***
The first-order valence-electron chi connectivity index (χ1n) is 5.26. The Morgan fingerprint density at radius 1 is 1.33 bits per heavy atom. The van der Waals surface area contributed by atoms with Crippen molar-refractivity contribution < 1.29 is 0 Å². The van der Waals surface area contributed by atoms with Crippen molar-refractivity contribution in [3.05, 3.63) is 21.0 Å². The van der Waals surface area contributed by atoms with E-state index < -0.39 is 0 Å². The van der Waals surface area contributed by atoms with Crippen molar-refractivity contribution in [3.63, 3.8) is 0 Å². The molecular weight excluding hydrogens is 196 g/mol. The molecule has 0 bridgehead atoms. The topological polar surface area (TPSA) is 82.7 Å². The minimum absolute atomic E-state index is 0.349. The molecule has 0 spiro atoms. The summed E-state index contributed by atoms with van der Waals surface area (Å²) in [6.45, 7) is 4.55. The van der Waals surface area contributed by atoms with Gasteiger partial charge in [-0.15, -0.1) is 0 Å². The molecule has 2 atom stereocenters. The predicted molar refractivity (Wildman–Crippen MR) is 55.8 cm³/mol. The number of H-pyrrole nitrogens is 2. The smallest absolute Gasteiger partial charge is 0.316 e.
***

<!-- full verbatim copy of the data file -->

The first-order valence-electron chi connectivity index (χ1n) is 5.26. The Morgan fingerprint density at radius 1 is 1.33 bits per heavy atom. The van der Waals surface area contributed by atoms with Crippen molar-refractivity contribution < 1.29 is 0 Å². The van der Waals surface area contributed by atoms with Crippen molar-refractivity contribution in [3.05, 3.63) is 21.0 Å². The van der Waals surface area contributed by atoms with E-state index < -0.39 is 0 Å². The van der Waals surface area contributed by atoms with Crippen molar-refractivity contribution in [3.63, 3.8) is 0 Å². The molecular weight excluding hydrogens is 196 g/mol. The molecule has 0 bridgehead atoms. The topological polar surface area (TPSA) is 82.7 Å². The minimum absolute atomic E-state index is 0.349. The molecule has 0 spiro atoms. The summed E-state index contributed by atoms with van der Waals surface area (Å²) in [6.45, 7) is 4.55. The van der Waals surface area contributed by atoms with Gasteiger partial charge in [-0.15, -0.1) is 0 Å². The molecule has 2 atom stereocenters. The predicted molar refractivity (Wildman–Crippen MR) is 55.8 cm³/mol. The number of H-pyrrole nitrogens is 2. The smallest absolute Gasteiger partial charge is 0.316 e.